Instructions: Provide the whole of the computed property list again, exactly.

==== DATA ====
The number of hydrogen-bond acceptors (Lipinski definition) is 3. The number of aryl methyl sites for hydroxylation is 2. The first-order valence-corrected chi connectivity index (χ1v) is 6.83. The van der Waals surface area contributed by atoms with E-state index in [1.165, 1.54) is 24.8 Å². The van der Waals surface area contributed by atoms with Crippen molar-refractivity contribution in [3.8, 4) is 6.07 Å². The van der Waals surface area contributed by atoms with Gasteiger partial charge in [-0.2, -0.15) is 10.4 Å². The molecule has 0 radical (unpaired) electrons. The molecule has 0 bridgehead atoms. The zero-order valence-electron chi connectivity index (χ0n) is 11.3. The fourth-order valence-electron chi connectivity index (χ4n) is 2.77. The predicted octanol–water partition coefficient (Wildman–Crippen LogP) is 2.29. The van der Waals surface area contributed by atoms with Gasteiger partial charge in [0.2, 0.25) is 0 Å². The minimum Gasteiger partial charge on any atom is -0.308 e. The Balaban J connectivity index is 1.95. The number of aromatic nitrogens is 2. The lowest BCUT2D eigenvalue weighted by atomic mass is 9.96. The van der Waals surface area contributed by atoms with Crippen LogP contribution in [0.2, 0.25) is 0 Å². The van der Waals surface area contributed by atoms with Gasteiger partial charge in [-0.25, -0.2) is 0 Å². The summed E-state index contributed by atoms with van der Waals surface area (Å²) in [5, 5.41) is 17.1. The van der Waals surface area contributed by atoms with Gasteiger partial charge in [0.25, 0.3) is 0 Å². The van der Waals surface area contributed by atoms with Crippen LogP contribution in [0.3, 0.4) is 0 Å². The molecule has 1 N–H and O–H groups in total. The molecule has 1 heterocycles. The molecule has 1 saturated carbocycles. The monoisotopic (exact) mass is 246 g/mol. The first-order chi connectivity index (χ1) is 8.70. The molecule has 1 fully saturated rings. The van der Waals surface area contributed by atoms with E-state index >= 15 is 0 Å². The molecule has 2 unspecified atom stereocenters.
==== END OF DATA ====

The number of hydrogen-bond acceptors (Lipinski definition) is 3. The number of aryl methyl sites for hydroxylation is 2. The first-order valence-corrected chi connectivity index (χ1v) is 6.83. The van der Waals surface area contributed by atoms with E-state index in [1.165, 1.54) is 24.8 Å². The van der Waals surface area contributed by atoms with Crippen molar-refractivity contribution in [3.8, 4) is 6.07 Å². The van der Waals surface area contributed by atoms with Gasteiger partial charge in [-0.2, -0.15) is 10.4 Å². The molecule has 0 radical (unpaired) electrons. The molecule has 0 bridgehead atoms. The zero-order valence-electron chi connectivity index (χ0n) is 11.3. The fourth-order valence-electron chi connectivity index (χ4n) is 2.77. The predicted octanol–water partition coefficient (Wildman–Crippen LogP) is 2.29. The van der Waals surface area contributed by atoms with Gasteiger partial charge in [0.2, 0.25) is 0 Å². The minimum Gasteiger partial charge on any atom is -0.308 e. The Balaban J connectivity index is 1.95. The number of aromatic nitrogens is 2. The lowest BCUT2D eigenvalue weighted by atomic mass is 9.96. The van der Waals surface area contributed by atoms with Crippen LogP contribution in [0.2, 0.25) is 0 Å². The van der Waals surface area contributed by atoms with Gasteiger partial charge in [-0.25, -0.2) is 0 Å². The summed E-state index contributed by atoms with van der Waals surface area (Å²) in [5, 5.41) is 17.1. The van der Waals surface area contributed by atoms with Gasteiger partial charge in [0.25, 0.3) is 0 Å². The van der Waals surface area contributed by atoms with Crippen LogP contribution in [0.3, 0.4) is 0 Å². The molecule has 1 N–H and O–H groups in total. The molecule has 1 heterocycles. The molecule has 1 saturated carbocycles. The monoisotopic (exact) mass is 246 g/mol. The first-order chi connectivity index (χ1) is 8.70. The molecule has 1 fully saturated rings. The van der Waals surface area contributed by atoms with E-state index >= 15 is 0 Å². The molecule has 2 unspecified atom stereocenters.